Yesterday, I wrote about home teeth whitening rights being threatened in Europe
Today, I will comment on the same thing happening in the United States. In fact, I was not even aware of the US conflicts over this matter when I wrote yesterday’s post on Europe.
The Question becomes one of balance. Do dental boards have the right to proclaim that teeth whitening is ‘practicing dentistry without a license’ all of the sudden, when they have not objected in years past?
What is the purpose of this action? Is it that they suddenly started to be more concerend about the public’s well being than previously? Or, is there another reason? And what would that other reason be?
Over at TheWealthyDentist.com, run by Jim Du Molin, a guest blogger named Catherine Hughes writes:
“The North Carolina State Dental Board argues that they never tried to stifle competition and were only trying to protect the public from non-licensed dental treatments.
The battle between dentists and teeth-whitening providers is being fought in other states as well. Recently the Connecticut State Dental Commission ruled that tooth whitening is dentistry and can no longer be performed without a dentist present, while another judge ruled against the New Jersey Dental Association in their legal battle against a chain of tanning salons offering tooth-whitening services.” — Excerpt from: TheWealthyDentist.com
It looks like the battle between the FTC (Federal Trade Commission) and State dental boards is on. If I were cynical, I might suggest that the manufacturers of tooth whitening products have been able to pony up more ‘influence’ then some other organizations. But, since I am not cynical – I won’t say that.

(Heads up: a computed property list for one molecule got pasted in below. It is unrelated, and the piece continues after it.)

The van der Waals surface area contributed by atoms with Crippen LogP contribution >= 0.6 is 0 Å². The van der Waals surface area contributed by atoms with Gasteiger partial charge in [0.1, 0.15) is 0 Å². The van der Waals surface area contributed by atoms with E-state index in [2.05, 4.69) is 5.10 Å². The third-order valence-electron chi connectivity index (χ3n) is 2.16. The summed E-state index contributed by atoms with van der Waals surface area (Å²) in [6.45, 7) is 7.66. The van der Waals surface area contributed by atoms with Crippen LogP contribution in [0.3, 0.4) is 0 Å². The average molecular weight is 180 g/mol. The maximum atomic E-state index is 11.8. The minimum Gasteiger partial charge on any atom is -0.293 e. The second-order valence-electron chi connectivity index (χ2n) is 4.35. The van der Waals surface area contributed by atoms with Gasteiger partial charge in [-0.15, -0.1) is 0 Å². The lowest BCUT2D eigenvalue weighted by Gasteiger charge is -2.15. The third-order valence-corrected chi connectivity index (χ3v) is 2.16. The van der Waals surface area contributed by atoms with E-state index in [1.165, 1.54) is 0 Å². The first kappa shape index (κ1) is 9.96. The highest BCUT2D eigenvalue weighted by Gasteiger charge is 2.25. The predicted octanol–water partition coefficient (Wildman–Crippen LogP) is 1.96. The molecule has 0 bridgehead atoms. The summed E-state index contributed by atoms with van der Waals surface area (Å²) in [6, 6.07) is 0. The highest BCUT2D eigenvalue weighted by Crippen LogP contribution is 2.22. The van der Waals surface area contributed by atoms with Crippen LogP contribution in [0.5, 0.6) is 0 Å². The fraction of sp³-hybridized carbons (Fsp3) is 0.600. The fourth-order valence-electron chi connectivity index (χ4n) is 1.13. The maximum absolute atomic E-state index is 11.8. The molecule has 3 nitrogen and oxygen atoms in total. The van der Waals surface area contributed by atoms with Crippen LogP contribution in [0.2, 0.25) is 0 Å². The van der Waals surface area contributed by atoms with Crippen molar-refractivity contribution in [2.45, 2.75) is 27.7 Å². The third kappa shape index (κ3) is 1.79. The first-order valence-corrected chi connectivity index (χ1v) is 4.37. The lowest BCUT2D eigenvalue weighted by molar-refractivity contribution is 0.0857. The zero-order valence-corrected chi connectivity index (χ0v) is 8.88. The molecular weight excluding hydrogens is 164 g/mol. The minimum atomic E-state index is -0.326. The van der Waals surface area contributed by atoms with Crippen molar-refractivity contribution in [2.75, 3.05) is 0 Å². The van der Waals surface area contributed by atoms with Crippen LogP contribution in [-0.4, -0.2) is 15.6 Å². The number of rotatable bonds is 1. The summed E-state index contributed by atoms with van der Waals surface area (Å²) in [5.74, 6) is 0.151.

I guess I am appalled but all of this fuss. But why should I be? Have we not seen similar conflicts between businesses and those who represent them throughout history?
I have written about the dangers of teeth whitening before. I am fairly convinced that the dangers are not greatly minimized by having a ‘professional’ treatment with potentially stronger chemicals in a dentist’s office. As a corollary, I am not convinced that doing so poses any less of a threat than over-the-counter treatments with potentially LESS powerful chemicals.
The death of a tooth can be caused by teeth whitening treatments and that would truly be a shame for any patient or consumer who experiences it.
The home teeth whitening industry has existed for a long time without these challenges. Therefore, I am curious as to why the ‘public interest’ card is being played now. Any thoughts? Please comment below.
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